5 min read

Orthodoxy: Chapter 1

Many of you who read my blog will already know that I am seriously considering and studying the Orthodox church. Those of you whom I see regularly in person must readily acknowledge my barely contained excitement as I recount this or that tidbit of the church as I uncover it. Despite this and my usual tendency to speak my mind, many of you may not possess a full context for the excitement. I am not Orthodox, yet, and when all is said and done, I may never be. Nonetheless, what I understand of Orthodoxy right now so cleanly illustrates the truths I find so absent in American Evangelicalism that I intend to dissect and present my experiences thus far in a series of essays in which I will attempt to share my perspective and method in understanding and situating man, Christ, and this thing they call the church. Why are Christians in America in their present state? Is it a good thing? Are the American protestants missing something? If so, what is missing, and what, if anything, have they done right? And perhaps most importantly, where is God, and especially Jesus Christ, in all of this? These are questions some Christians in America have asked, but I claim, not enough have dared to consider answers to these questions outside of Protestantism, or Catholicism, as it may be.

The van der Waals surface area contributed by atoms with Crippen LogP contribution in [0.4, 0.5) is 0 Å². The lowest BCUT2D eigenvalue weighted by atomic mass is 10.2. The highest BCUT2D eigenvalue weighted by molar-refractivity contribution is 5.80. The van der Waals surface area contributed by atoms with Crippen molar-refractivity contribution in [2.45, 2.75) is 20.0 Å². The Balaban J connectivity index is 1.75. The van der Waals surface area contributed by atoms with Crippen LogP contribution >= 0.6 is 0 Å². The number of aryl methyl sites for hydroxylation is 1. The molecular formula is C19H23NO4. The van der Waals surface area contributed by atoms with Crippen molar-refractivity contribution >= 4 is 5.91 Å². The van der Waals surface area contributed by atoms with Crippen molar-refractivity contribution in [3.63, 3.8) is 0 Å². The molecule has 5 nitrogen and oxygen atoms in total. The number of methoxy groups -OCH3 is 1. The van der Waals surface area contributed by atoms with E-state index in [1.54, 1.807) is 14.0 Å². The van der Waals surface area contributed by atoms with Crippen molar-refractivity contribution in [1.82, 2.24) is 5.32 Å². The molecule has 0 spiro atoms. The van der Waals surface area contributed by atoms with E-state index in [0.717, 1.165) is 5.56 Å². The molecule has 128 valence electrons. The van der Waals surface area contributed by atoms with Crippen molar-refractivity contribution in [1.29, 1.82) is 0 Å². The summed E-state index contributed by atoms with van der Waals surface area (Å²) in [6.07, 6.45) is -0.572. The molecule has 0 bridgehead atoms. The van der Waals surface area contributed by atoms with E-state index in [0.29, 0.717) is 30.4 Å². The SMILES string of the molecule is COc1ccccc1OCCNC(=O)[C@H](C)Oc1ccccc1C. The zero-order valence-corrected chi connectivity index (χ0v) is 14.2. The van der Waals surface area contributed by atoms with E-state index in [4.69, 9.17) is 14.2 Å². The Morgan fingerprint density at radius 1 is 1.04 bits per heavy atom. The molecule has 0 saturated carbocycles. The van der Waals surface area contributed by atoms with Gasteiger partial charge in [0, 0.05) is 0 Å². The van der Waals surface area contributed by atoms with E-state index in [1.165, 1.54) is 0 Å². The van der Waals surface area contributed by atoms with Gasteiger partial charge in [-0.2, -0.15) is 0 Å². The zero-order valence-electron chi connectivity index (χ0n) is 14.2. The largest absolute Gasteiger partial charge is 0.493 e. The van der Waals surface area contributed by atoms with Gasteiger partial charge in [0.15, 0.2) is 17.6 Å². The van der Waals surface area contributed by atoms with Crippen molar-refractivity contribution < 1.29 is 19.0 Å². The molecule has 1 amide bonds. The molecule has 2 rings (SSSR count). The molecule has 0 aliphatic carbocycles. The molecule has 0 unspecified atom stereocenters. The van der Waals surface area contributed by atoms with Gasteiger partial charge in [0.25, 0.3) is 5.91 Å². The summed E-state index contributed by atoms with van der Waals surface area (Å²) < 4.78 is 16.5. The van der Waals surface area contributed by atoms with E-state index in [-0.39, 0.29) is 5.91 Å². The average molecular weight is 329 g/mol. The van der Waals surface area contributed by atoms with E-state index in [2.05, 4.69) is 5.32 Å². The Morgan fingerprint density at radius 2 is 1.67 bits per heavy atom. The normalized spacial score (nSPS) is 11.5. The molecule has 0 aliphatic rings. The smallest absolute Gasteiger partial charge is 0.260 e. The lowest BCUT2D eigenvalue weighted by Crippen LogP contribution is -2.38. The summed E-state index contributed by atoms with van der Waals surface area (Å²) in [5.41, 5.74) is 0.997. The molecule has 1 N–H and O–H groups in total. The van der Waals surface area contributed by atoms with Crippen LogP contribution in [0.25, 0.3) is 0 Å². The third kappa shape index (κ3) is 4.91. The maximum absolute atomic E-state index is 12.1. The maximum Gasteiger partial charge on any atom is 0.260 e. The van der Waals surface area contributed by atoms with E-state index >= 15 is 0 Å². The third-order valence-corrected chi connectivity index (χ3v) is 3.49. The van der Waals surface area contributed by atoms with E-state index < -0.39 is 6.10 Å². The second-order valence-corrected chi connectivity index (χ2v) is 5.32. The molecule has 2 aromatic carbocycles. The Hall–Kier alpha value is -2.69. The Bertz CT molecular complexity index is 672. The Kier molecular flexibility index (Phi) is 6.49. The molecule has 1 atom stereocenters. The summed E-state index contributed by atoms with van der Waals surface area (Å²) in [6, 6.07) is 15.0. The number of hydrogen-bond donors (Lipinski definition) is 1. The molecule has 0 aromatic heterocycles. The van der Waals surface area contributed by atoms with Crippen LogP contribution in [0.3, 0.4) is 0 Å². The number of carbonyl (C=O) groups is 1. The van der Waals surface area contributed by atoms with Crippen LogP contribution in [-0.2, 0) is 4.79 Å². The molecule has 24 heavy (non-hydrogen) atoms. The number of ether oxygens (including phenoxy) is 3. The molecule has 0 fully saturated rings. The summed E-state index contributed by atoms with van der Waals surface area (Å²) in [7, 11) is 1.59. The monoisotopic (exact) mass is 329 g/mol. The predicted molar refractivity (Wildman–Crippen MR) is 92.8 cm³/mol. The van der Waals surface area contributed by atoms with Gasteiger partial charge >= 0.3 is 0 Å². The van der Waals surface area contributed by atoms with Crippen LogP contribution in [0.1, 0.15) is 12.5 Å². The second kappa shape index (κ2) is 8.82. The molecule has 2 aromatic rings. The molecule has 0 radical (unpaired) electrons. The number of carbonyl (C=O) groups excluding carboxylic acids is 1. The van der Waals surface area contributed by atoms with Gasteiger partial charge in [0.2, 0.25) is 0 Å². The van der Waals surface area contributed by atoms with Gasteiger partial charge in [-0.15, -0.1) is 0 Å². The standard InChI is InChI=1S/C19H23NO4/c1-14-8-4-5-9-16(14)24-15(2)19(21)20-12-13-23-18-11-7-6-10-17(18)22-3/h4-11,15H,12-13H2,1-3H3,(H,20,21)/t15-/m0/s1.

I will claim no special revelation into Christianity, and certainly not any special qualifications for critiquing the church. Instead, I do not mean these varied essays as anything other than my own inward investigations turned outward, perhaps even in such a manner that may benefit others. As such, I am no more than an explorer mapping incompletely — perhaps even inaccurately — one Christian's trek towards his God. Moreover, I must also make clear my intended audience. I am perhaps not much of an evangelist; my writing must reflect this truth. I have always believed my gifts lie in ministering to the believer, the faithful, and it is to these that I chiefly direct these essays. Grant, by the Lord's Mercy, that I may reach the heart and mind of believer and skeptic alike, but surely any such message must derive its power and efficacy from a much greater power than I.